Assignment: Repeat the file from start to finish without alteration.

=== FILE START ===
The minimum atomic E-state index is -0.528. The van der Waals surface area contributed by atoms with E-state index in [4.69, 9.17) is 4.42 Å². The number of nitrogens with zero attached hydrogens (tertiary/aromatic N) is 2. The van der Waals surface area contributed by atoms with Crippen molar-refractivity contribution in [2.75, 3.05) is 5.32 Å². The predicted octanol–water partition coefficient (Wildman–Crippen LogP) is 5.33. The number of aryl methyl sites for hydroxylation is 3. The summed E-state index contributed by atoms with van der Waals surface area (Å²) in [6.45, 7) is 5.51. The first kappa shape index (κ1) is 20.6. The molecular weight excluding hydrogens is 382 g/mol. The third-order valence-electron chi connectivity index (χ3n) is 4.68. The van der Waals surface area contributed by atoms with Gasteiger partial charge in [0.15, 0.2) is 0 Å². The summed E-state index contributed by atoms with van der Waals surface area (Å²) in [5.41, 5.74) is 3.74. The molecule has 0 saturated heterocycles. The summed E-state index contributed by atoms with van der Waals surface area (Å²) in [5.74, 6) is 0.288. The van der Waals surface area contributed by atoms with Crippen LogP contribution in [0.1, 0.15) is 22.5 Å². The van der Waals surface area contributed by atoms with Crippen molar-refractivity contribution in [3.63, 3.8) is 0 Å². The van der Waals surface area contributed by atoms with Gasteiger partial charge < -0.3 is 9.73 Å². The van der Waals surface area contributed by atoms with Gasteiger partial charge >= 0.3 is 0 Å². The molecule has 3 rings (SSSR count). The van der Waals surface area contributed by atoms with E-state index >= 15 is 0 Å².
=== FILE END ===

The minimum atomic E-state index is -0.528. The van der Waals surface area contributed by atoms with E-state index in [4.69, 9.17) is 4.42 Å². The number of nitrogens with zero attached hydrogens (tertiary/aromatic N) is 2. The van der Waals surface area contributed by atoms with Crippen molar-refractivity contribution in [2.75, 3.05) is 5.32 Å². The predicted octanol–water partition coefficient (Wildman–Crippen LogP) is 5.33. The number of aryl methyl sites for hydroxylation is 3. The summed E-state index contributed by atoms with van der Waals surface area (Å²) in [6.45, 7) is 5.51. The first kappa shape index (κ1) is 20.6. The molecular weight excluding hydrogens is 382 g/mol. The third-order valence-electron chi connectivity index (χ3n) is 4.68. The van der Waals surface area contributed by atoms with Gasteiger partial charge in [0.15, 0.2) is 0 Å². The summed E-state index contributed by atoms with van der Waals surface area (Å²) in [5.41, 5.74) is 3.74. The molecule has 0 saturated heterocycles. The summed E-state index contributed by atoms with van der Waals surface area (Å²) in [5.74, 6) is 0.288. The van der Waals surface area contributed by atoms with Crippen LogP contribution in [0.1, 0.15) is 22.5 Å². The van der Waals surface area contributed by atoms with Crippen molar-refractivity contribution in [3.63, 3.8) is 0 Å². The van der Waals surface area contributed by atoms with Gasteiger partial charge < -0.3 is 9.73 Å². The van der Waals surface area contributed by atoms with Gasteiger partial charge >= 0.3 is 0 Å². The molecule has 3 rings (SSSR count). The van der Waals surface area contributed by atoms with E-state index >= 15 is 0 Å².